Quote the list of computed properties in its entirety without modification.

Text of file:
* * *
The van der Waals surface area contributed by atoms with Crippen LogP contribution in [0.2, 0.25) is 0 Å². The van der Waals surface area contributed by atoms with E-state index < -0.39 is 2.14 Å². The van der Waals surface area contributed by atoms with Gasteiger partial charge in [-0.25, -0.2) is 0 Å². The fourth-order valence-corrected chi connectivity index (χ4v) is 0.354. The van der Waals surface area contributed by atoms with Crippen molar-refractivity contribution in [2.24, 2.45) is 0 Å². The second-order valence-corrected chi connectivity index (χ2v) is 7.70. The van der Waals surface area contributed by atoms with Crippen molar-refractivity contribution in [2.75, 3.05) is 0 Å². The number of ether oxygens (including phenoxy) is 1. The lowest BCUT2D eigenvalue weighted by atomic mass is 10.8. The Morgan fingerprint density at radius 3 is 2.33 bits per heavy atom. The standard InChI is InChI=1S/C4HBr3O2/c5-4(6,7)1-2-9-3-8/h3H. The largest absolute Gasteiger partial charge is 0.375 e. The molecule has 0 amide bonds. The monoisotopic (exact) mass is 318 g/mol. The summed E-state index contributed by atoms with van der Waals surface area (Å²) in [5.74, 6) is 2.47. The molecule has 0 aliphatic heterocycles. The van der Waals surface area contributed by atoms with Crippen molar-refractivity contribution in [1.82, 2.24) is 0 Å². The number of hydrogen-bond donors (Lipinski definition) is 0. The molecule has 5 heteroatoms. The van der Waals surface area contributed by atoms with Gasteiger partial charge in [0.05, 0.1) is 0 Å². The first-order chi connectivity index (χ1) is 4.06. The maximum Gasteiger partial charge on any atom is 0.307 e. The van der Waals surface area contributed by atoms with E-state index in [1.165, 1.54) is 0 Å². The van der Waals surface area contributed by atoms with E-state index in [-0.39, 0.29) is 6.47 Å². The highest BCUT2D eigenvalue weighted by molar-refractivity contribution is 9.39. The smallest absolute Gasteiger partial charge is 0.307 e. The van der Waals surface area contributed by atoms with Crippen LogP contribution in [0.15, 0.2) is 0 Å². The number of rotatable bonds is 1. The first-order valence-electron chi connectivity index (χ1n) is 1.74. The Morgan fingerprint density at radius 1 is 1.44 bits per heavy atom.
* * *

The van der Waals surface area contributed by atoms with Crippen LogP contribution in [0.2, 0.25) is 0 Å². The van der Waals surface area contributed by atoms with E-state index < -0.39 is 2.14 Å². The van der Waals surface area contributed by atoms with Gasteiger partial charge in [-0.25, -0.2) is 0 Å². The fourth-order valence-corrected chi connectivity index (χ4v) is 0.354. The van der Waals surface area contributed by atoms with Crippen molar-refractivity contribution in [2.24, 2.45) is 0 Å². The second-order valence-corrected chi connectivity index (χ2v) is 7.70. The van der Waals surface area contributed by atoms with Crippen molar-refractivity contribution in [2.75, 3.05) is 0 Å². The number of ether oxygens (including phenoxy) is 1. The lowest BCUT2D eigenvalue weighted by atomic mass is 10.8. The Morgan fingerprint density at radius 3 is 2.33 bits per heavy atom. The standard InChI is InChI=1S/C4HBr3O2/c5-4(6,7)1-2-9-3-8/h3H. The largest absolute Gasteiger partial charge is 0.375 e. The molecule has 0 amide bonds. The monoisotopic (exact) mass is 318 g/mol. The summed E-state index contributed by atoms with van der Waals surface area (Å²) in [5.74, 6) is 2.47. The molecule has 0 aliphatic heterocycles. The van der Waals surface area contributed by atoms with Crippen molar-refractivity contribution in [1.82, 2.24) is 0 Å². The number of hydrogen-bond donors (Lipinski definition) is 0. The molecule has 5 heteroatoms. The van der Waals surface area contributed by atoms with Gasteiger partial charge in [0.05, 0.1) is 0 Å². The first-order chi connectivity index (χ1) is 4.06. The maximum Gasteiger partial charge on any atom is 0.307 e. The van der Waals surface area contributed by atoms with E-state index in [1.165, 1.54) is 0 Å². The van der Waals surface area contributed by atoms with E-state index in [-0.39, 0.29) is 6.47 Å². The highest BCUT2D eigenvalue weighted by molar-refractivity contribution is 9.39. The smallest absolute Gasteiger partial charge is 0.307 e. The van der Waals surface area contributed by atoms with Crippen LogP contribution in [0.15, 0.2) is 0 Å². The number of rotatable bonds is 1. The first-order valence-electron chi connectivity index (χ1n) is 1.74. The Morgan fingerprint density at radius 1 is 1.44 bits per heavy atom.